The Films (4/5)
It seems that Midnight Choir is out to impress horror fans with their debut releases. This Barbara Steele double feature contains two of her more obscure Italian films An Angel for Satan and the Long Hair of Death. Prior to this release I had only heard of, but had not seen Long Hair of Death, and had never heard of An Angel for Satan. Both films proved to be a revelation.
An Angel for Satan
An Angel for Satan takes place in a 19th century Italian village. It tells the story of Roberto, a sculptor, who has come to the village to restore a lost statue that was recently recovered from the local lake. The statue had been submerged for 300 years, and was considered a cursed object by the locals. The person who hired Roberto for the job is a local count whose niece, Harriet, bears an uncanny to the statue.
Roberto begins to restore the statue, using Harriet as a model to better perfect the work. While this is going on strange occurrences begin happening around the village, and the villages believe it is the curse on the statue that is making these things happen, and Harriet too begins acting strangely. Roberto is apparently the only one who notices the change in her behavior, and starts his own investigation.
As I stated previously, I had never even heard of this film, when it arrived in my mailbox, and it proved to be an absolute revelation. It is definently a horror film, but it feels like a supernatural mix of early 60's Ingmar Bergman films (particularly his Silence of God trilogy), and a 50's melodrama. The film not only looks amazing, but the plot has more than enough twist to keep the viewer riveted throughout, anchored by another excellent Barbara Steele performance.
Long Hair of Death
Antonio Margheriti's Long Hair of Death begins with the burning of a witch falsely accused of murder. Her daughter Helen (Barbara Steele), is pleading with the local Count to stop the execution until she can put the evidence together to defend her Mother, he agrees to do so if she agrees to sleep with him. He has assured her that the burning will not occur without him present, and she agrees. Unfortunately, someone did not get the memo, and her Mother is burnt at the stake in clear view of her other, younger daughter Elizabeth. As she dies she curses the count, his family, and the village. The Count then proceeds to kill Helen by throwing her over a waterfall in an attempt to keep her quiet.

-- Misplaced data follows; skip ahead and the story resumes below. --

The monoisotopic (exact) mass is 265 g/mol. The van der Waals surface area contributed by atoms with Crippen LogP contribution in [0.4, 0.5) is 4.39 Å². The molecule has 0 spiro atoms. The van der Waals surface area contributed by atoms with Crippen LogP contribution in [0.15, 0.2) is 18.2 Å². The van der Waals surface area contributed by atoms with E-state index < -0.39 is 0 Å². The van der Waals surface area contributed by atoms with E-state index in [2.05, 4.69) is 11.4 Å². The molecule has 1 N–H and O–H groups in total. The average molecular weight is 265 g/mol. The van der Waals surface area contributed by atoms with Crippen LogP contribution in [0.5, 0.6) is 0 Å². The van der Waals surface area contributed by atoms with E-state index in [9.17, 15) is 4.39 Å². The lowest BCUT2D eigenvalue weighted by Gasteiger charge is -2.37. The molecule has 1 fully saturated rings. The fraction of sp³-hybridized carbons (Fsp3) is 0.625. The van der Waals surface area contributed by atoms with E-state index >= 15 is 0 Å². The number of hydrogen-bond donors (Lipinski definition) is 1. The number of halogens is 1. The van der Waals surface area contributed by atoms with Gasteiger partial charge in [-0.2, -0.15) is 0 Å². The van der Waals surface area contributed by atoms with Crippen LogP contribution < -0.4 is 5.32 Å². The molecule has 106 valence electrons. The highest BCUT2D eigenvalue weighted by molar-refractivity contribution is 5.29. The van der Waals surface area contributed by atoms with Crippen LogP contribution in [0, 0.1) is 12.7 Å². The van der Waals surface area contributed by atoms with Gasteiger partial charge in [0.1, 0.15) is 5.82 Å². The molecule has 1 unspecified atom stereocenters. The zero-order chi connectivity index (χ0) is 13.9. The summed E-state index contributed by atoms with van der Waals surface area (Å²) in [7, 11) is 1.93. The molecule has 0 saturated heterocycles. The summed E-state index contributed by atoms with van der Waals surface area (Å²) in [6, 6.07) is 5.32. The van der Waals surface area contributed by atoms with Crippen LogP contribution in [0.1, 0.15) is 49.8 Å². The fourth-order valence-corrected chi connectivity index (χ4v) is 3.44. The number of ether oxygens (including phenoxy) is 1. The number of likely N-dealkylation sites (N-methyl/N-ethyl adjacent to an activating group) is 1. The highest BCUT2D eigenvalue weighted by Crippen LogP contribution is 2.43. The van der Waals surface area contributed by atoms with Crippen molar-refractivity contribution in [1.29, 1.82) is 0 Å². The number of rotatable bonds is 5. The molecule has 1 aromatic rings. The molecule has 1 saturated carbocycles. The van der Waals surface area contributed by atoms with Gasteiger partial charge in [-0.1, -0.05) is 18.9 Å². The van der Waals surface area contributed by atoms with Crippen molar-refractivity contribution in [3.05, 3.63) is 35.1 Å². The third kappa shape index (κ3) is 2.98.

The film then skips ahead a few years, a plague is sweeping the village, and the Count who has lost his mind, believes this to be the curse at work. Elizabeth, has grown up, and Kurt Whalen, the Count’s son, has his eyes on her. During a freak lightning storm Helen is restored to life, and the shock of seeing her ends Count Whalen’s life. She then begins to use her charms to steal Kurt (who does not recognize her) away from Elizabeth, and into her trap.
This film is incredibly atmospheric, and a lot of fun. However, I will admit to preferring Steele and Margheriti’s prior collaboration Castle of Blood The sets are an amazing sight, and the photography is excellent. Barbara Steele gives another of her memorable Italian horror performances. I would highly recommend this film, and An Angel for Satan for fans of both Barbara Steele, and Italian horror.
An Angel for Satan is presented in a anamorphic (16:9) widescreen transfer. The transfer is pretty crisp for a film this rare and obscure. There is some mild grain and print damage throughout the film, but overall it looks quite good. The Long Hair of Death is presented in a 1:85:1 widescreen transfer, and is non-anamorphic. The film does not look nearly as good as An Angel for Satan. There is a lot of print damage, and grain throughout the film, and there are some parts of the print that appear to be either overexposed. Regardless, this disc is a fantastic deal for horror fans out to expand their Barbara Steele filmography.
An Angel for Satan is presented with an Italian mono track, and comes equipped with English subtitles. The Long Hair of Death is similarly presented with a mono track, this one in English. In both cases the tracks offer strong clear audio, without much hissing and background noise.
Unfortunately, this disc is not heavy in the extras department. Midnight Choir has only offered the original theatrical trailers for both films.
Both debut releases from Midnight Choir are impressive in the fact that they have taken 4 films that have not received much attention in the U.S., and have released them for the fans to see. I would recommend both discs wholeheartedly to any fan of Italian horror wanting to expand his collection, and knowledge of the genre. While the extras are lacking on both discs, the cost makes both discs well worth the purchase.